A number of free software proponents, such as Richard Stallman [cite web |title=Richard Stallman's Personal Home Page, section "Long-term action items" | publisher=Richard Stallman | url=] and Daniel J. Bernstein [cite web |title=Don't Publish with IEEE! |publisher=D.J. Bernstein |url= |accessdate=2007-07-10] , have criticized IEEE's copyright policy. As for some other scientific and technical journal publishers, when publishing with the IEEE, the author is forced to transfer his copyright [cite web|title=IEEE copyright transfer form|publisher=IEEE|url=] to the IEEE, who then sells the paper in journals as well as online. Typically, however, scientific and technical journal publishers do not pay authors or the reviewers. Attendance fees to conference meetings are also notoriously high. This has prompted the appearance of new, more open scientific publishers such as the Public Library of Science [cite web |title=Public Library of Science |url= |accessdate=2007-08-08] and the Insight Journal [cite web |title=The Insight Journal |url= |accessdate=2007-08-08] . However, publishing in IEEE journals is almost mandatory for those operating in the scientific communities of IEEE covered fields: impact factors of IEEE publications are among the highest. [cite web |title=Journal Citation Reports |url= |accessdate=2008-04-22] .

tandards and the IEEE Standards Development Process

IEEE is one of the leading standards-making organizations in the world. IEEE performs its standards making and maintaining functions through the IEEE Standards Association (IEEE-SA). IEEE standards affect a wide range of industries including: power and energy, biomedical and healthcare, Information Technology (IT), telecommunications, transportation, nanotechnology, information assurance, and many more. In 2005, IEEE had close to 900 active standards, with 500 standards under development. One of the more notable IEEE standards is the IEEE 802 LAN/MAN group of standards which includes the IEEE 802.3 Ethernet standard and the IEEE 802.11 Wireless Networking standard.

Membership and member grades

Most IEEE members are electrical engineers, computer engineers, and computer scientists, but the organization's wide scope of interests has attracted engineers in other disciplines (e.g., mechanical and civil) as well as biologists, physicists, and mathematicians. There are several membership grades. In order to qualify for membership, an individual must meet certain academic or experience requirements. Associate membership is available to those who don't meet such requirements. Student memberships are available with a reduced membership fee. Students and Associates have all the privileges of members, except the right to vote and hold certain offices. Upon meeting certain additional requirements, a member can apply automatically for senior membership. Finally, a member felt to have made a significant contribution to electrical engineering may be nominated an "IEEE Fellow", a distinctive award. Some societies allow "affiliate" members, i.e. members of the society that are not members of IEEE itself.

IEEE Awards and Honors

Major Medals

* IEEE Medal of Honor
* IEEE Edison Medal
* IEEE Richard W. Hamming Medal
* IEEE John von Neumann Medal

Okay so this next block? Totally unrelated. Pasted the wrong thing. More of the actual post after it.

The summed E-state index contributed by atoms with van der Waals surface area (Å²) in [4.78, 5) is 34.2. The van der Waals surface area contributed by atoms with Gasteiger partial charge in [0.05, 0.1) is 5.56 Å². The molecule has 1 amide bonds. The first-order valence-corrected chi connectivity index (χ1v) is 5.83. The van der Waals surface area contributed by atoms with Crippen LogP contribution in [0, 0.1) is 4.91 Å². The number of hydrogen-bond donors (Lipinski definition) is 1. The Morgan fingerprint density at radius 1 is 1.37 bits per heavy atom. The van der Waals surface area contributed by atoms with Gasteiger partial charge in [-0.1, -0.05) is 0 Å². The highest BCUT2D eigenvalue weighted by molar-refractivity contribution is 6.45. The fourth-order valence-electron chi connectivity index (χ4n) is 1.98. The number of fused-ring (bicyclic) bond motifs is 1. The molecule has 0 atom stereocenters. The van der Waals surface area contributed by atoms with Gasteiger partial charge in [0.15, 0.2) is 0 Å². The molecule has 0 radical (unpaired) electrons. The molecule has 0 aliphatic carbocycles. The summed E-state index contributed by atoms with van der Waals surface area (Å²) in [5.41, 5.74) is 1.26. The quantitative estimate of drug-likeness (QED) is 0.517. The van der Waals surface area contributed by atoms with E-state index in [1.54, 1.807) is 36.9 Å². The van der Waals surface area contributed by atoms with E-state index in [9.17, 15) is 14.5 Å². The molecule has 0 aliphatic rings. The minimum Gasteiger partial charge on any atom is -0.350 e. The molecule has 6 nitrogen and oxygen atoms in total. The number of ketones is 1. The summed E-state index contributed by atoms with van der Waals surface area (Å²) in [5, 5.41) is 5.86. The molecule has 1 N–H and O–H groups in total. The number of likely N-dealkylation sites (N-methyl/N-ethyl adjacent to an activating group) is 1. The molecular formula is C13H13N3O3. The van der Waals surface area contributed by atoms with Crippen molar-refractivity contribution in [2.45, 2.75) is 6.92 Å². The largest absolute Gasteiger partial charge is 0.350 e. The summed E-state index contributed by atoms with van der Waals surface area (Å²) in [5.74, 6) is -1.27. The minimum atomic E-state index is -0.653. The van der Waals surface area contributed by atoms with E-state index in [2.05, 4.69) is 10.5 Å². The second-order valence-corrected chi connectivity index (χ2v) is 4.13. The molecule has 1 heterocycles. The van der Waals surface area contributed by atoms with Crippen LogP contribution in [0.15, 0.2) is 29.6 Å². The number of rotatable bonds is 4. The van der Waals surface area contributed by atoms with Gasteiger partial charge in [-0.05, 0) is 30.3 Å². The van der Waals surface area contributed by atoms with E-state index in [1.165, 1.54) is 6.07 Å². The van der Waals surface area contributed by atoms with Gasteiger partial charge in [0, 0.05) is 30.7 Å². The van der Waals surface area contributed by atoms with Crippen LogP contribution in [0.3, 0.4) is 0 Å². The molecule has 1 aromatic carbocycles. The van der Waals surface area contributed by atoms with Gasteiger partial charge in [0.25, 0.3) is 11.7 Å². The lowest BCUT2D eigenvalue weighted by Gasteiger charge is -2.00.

* IEEE Alexander Graham Bell Medal
* IEEE Simon Ramo Medal
* IEEE Benjamin G. Lamme Medal
* IEEE James H. Mulligan, Jr. Education Medal
* IEEE Jack Kilby Medal
* IEEE Heinrich Hertz Medal
* IEEE Robert N. Noyce Medal
* IEEE Dennis J. Picard Medal

Field Awards

* IEEE SA International Award
* IEEE Reynold B. Johnson Information Storage Systems Award
* IEEE Morris N. Liebmann Memorial Award (no longer active)
* IEEE Charles Proteus Steinmetz Award
* IEEE Eric E. Sumner Award []
* IEEE Kiyo Tomiyasu Award []
* IEEE Daniel E. Noble Award
* IEEE Nikola Tesla Award
* IEEE Andrew S. Grove Award []
* IEEE Photonics Award []
* IEEE Electromagnetics Award []
* IEEE Control Systems Award []
* IEEE Internet Award
* IEEE Computer Pioneer Award
* IEEE James H. Mulligan, Jr. Education Medal

IEEE Societies

In 2007 there were the following societies [ [ IEEE - IEEE Society Memberships ] ] :
* IEEE Aerospace and Electronic Systems Society
* IEEE Antennas & Propagation Society
* IEEE Broadcast Technology Society
* IEEE Circuits & Systems Society
* IEEE Communications Society
* IEEE Components, Packaging & Manufacturing Technology Society
* IEEE Computational Intelligence Society
* IEEE Computer Society
* IEEE Consumer Electronics Society
* IEEE Control Systems Society
* IEEE Dielectrics & Electrical Insulation Society
* IEEE Education Society
* IEEE Electromagnetic Compatibility Society
* IEEE Electron Devices Society
* IEEE Engineering in Medicine and Biology Society
* IEEE Geoscience & Remote Sensing Society
* IEEE Industrial Electronics Society
* IEEE Industry Applications Society
* IEEE Information Theory Society
* IEEE Instrumentation & Measurement Society
* IEEE Intelligent Transportation Systems Society
* IEEE Laser & Electro-Optics Society
* IEEE Magnetics Society
* IEEE Microwave Theory & Techniques Society
* IEEE Nuclear & Plasma Sciences Society
* IEEE Oceanic Engineering Society
* IEEE Power Electronics Society
* IEEE Power & Energy Society
* IEEE Product Safety Engineering Society
* IEEE Professional Communication Society
* IEEE Reliability Society
* IEEE Robotics and Automation Society
* IEEE Signal Processing Society
* IEEE Society on Social Implications of Technology
* IEEE Solid-State Circuits Society
* IEEE Systems, Man & Cybernetics Society
* IEEE Ultrasonics, Ferroelectrics & Frequency Control Society
* IEEE Vehicular Technology Society

ponsored activities

The IEEE sponsors or is associated with a number of technical conferences each year. IEEE ICME (International Conference Multimedia Expo) is the annual multimedia conference.

ee also

* IEEE Computer Society Certified Software Development Professional (CSDP) Program


External links

* [ IEEE Global Website]
* [ IEEE Standard Association]
* [ IEEE Xplore] — over a million online documents
* [ Organization of the IEEE]
* [ IEEE Students]
* [ IEEE Graduates of the Last Decade (GOLD)]
* [ ] - IEEE website for students age 8-18, and their parents, teachers, and guidance counselors.
* [ IEEE Virtual Museum] A virtual museum that illustrates many of the basic electrical engineering and electricity concepts through examples, figures, and interviews
* [ The IEEE-USA Entrepreneurs Village] , established to support those people who create entrepreneurial businesses based on technology.